African Union officials, encouraged by the calm in Mogadishu in recent days, are preparing to double the size of the A.U. peacekeeping mission in Somalia. The departure of Ethiopian troops is creating new hope for stability in a country seen as practically ungovernable for nearly two decades.
Teams from the African Union, the United Nations and countries contributing troops to the A.U. peacekeeping force AMISOM meeting Saturday were cautiously optimistic about Somalia's chances of emerging from 18 years of virtual anarchy.
A day after the U.N. Security Council expressed its intention to take over peacekeeping duties in Somalia in the near future, A.U. officials spoke confidently of assembling an 8,000 strong force and having it ready for U.N. command by June.
AMISOM is currently manned by about 3,500 soldiers from Burundi and Uganda. Both countries say they will increase their troop commitments. Nigeria is said to be offering one, and possibly three battalions, and AU Peace and Security Commissioner Ramtane Lamamra told reporters at least three other African countries are ready to pledge troops.
Lamamra says efforts to put additional peacekeepers on the ground received a big boost from the newly-approved Security Council resolution, which offers financial backing for the operation. "It is a good step forward. We will be building on that, and we have technical delegation from the U.N. sitting with us at this meeting. This technical mission is here as part of the implementation of that resolution So we are very much eager to move quickly to implement that resolution, meaning to get the comprehensive logistical support from the UN as soon as possible,, and then to build on that support and move quickly to establishment of a U.N. full-fledged peacekeeping operation," he said.
Lamamra said Somalia's fragile transitional government also appears to be gaining strength. Somali representatives at Saturday's meeting says a new transitional president will be in place by January 26 to replace Abdullahi Yusuf, who resigned last month.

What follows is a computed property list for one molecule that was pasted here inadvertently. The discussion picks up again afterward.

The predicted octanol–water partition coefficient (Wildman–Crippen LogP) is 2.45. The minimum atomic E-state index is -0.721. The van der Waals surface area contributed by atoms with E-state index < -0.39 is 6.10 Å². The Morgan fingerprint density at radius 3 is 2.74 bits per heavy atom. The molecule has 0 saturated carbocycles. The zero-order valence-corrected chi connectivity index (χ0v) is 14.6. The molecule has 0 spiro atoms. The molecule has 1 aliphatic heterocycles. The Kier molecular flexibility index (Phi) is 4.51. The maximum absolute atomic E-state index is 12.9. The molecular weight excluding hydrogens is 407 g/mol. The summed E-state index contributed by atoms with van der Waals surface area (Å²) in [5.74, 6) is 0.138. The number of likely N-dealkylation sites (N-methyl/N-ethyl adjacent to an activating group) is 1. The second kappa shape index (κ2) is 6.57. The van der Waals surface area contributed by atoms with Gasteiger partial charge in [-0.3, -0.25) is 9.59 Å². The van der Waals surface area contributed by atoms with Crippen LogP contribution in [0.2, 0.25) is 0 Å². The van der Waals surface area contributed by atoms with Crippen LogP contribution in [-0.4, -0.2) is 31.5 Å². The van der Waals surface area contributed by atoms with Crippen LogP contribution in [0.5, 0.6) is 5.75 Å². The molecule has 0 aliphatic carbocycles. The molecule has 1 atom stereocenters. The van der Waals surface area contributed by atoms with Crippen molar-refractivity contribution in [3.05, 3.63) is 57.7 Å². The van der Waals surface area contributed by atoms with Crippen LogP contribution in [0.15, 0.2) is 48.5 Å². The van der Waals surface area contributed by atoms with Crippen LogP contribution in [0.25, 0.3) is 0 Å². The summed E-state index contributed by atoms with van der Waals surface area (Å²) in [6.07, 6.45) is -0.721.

A.U. and United Nations officials have also expressed annoyance at news reports suggesting Islamist militants and other forces opposed to the transitional government had taken over posts in Mogadishu vacated by departing Ethiopian troops.
Commissioner Lamamra said those positions had been occupied by the moderate opposition ARS, or Alliance for the Reliberation of Somalia, which has signed an accord with the government. Lamamra admitted security remains fragile, but dismissed suggestions that fighters from the militant al-Shabab group were poised to fill a security vacuum in the Somali capital. "Most of those are misleading. Al-Shabab have not taken any significant positions in Mogadishu. Those are ARS affiliated paramilitary units which have taken some of those positions together with the transitional government forces which have taken other positions. So Shabab has no significant presence in those areas," he said.
AMISOM force commander, Ugandan Major General Francis Okello said he was encouraged that some of Mogadishu's estimated one million displaced people were beginning to return. He credited Somalia's clan elders with creating an environment where there is hope for peace. "The security situation in Mogadishu is very calm. For three days running there have been no attacks so far either on the TFG or AMISOM or the ARS forces, so the security situation so far is good. And this is attributed to the efforts of the leaders of society, clan elders and sub-clan elders, who have come out openly in support of the peace process," he said.
General Okello also pointed to Friday's massive demonstration in Mogadishu's main stadium, attended by more than 11,000 people calling for an end to violence. Though many diplomats and analysts fear al-Shabab fighters might try to stage a spectacular attack in the coming days, Okello said the withdrawal of Ethiopian troops changed the atmosphere in the Somali capital, and set the stage for more of the city's residents to return home.